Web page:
Mr. Robot‘s dominant tones of paranoia and alienation are consistently, strikingly conveyed through its cinematography, and specifically through its framing, technically referred to as lower-quadrant framing. Without getting too deeply into the technical visual theory (which James Manning does for us in this helpful video essay), this show looks different from anything else on television on a consistent basis and therefore feels different. Its characters are stranded and disoriented within the frame, especially the wide-eyed, heavy-lidded Egyptian-American Malek, who finds the distinction between reality and fantasy, the tangible and the digital, ever more difficult to discern. Mr. Robot has its foibles and its melodramatic tangents and can take it self too seriously by half, but it might be the sharpest and most trenchant narrative and metaphorical exploration of how we live now airing on American TV.

Categories: Reviews, Television

Film Review: Rams

October 12, 2016 Leave a comment

Rams (Hrútar) (2015; Directed by Grímur Hákonarson)

Rams is a movie about family and sheep. Although the Icelandic rural drama was sold in the North American arthouse market with trailers playing up its quirky off-beat deadpan humour, this film is in truth deeply lonely and desperately sad (although there is one inspired dark-comic sequence that I wouldn’t dream of spoiling: a peculiar “ambulance” of the icy barrens). It’s a portrait of simmering, below-the-surface sibling rivalry and bruised, threatened masculinity pinned down to a vast landscape, with a symbolically-charged deadly sheep epidemic as a strong impetus for conflict, confrontation, loss, and healing.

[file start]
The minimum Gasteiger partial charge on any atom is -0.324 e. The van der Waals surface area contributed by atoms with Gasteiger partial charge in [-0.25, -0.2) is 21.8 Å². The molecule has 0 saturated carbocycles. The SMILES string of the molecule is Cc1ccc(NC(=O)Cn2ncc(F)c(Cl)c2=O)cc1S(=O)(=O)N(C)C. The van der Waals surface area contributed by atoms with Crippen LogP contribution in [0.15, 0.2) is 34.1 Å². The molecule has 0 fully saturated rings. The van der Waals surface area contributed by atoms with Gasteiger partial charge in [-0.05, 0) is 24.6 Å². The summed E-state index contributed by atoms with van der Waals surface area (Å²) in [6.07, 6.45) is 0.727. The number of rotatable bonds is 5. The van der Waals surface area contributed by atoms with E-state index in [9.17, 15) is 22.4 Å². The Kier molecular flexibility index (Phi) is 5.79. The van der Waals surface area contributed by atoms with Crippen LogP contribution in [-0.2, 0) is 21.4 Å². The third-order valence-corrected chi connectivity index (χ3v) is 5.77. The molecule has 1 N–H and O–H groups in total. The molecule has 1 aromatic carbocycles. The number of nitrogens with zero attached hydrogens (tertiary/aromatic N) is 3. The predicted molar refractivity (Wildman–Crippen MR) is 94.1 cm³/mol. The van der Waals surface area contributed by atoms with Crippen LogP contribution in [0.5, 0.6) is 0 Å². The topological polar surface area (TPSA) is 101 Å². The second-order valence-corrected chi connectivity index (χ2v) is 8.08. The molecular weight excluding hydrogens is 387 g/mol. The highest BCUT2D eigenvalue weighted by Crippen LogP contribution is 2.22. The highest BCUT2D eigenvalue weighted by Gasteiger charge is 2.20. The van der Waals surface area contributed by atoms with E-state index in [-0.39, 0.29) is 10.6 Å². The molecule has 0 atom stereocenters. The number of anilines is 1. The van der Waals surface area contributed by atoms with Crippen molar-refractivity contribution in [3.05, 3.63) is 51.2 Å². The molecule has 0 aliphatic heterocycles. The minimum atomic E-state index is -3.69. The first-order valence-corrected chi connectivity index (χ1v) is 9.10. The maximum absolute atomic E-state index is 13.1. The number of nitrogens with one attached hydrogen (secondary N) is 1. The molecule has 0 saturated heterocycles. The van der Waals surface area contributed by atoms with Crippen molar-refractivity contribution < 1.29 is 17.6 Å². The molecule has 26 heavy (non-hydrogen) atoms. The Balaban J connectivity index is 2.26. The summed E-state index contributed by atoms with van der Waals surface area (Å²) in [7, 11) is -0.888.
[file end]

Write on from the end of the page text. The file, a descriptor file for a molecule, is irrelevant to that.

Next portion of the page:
In the rugged, forbiddingly beautiful countryside of Iceland, two estranged brothers and sheep-farmers tend to adjacent flocks of animals locally renowned for their quality. Gummi (Sigurður Sigurjónsson) lives a solitary existence, the occasional strained chats with neighbours his sole form of companionship beyond his beloved sheep. His elder brother Kiddi (Theodór Júlíussson) offers little succor despite living on the very next plot of land; their only interactions are conducted via Gummi’s written notes couriered by Kiddi’s dog, to which Kiddi replies with either stony silence or furious, drunken late-night assaults (Kiddi shoots out Gummi’s windows in one such inebriated rage, to which Gummi responds by stoically invoicing him for the repairs). Although Kiddi’s prized ram tops Gummi’s in a local competition, Gummi reveals to an officious visitor that their father did not think the choleric Kiddi was suited to shepherding the family flock, and thus left all the property and sheep in Gummi’s name.